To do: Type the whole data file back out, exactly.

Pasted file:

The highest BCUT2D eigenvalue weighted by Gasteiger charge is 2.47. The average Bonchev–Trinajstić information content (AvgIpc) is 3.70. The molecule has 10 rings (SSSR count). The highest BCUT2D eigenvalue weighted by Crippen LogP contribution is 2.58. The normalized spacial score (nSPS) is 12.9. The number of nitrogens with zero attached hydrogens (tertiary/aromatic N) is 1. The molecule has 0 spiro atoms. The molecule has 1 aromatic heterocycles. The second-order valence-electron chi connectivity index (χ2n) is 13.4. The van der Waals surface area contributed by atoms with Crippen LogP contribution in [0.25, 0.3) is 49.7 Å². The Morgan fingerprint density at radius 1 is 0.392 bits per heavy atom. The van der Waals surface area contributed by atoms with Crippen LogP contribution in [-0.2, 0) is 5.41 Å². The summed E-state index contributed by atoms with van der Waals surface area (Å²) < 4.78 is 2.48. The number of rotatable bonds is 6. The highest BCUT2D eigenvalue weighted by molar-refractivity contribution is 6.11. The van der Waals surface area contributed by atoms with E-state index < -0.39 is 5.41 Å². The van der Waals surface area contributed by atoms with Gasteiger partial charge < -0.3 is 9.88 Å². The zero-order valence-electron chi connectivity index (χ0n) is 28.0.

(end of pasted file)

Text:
The highest BCUT2D eigenvalue weighted by Gasteiger charge is 2.47. The average Bonchev–Trinajstić information content (AvgIpc) is 3.70. The molecule has 10 rings (SSSR count). The highest BCUT2D eigenvalue weighted by Crippen LogP contribution is 2.58. The normalized spacial score (nSPS) is 12.9. The number of nitrogens with zero attached hydrogens (tertiary/aromatic N) is 1. The molecule has 0 spiro atoms. The molecule has 1 aromatic heterocycles. The second-order valence-electron chi connectivity index (χ2n) is 13.4. The van der Waals surface area contributed by atoms with Crippen LogP contribution in [0.25, 0.3) is 49.7 Å². The Morgan fingerprint density at radius 1 is 0.392 bits per heavy atom. The van der Waals surface area contributed by atoms with Crippen LogP contribution in [-0.2, 0) is 5.41 Å². The summed E-state index contributed by atoms with van der Waals surface area (Å²) < 4.78 is 2.48. The number of rotatable bonds is 6. The highest BCUT2D eigenvalue weighted by molar-refractivity contribution is 6.11. The van der Waals surface area contributed by atoms with E-state index < -0.39 is 5.41 Å². The van der Waals surface area contributed by atoms with Gasteiger partial charge < -0.3 is 9.88 Å². The zero-order valence-electron chi connectivity index (χ0n) is 28.0.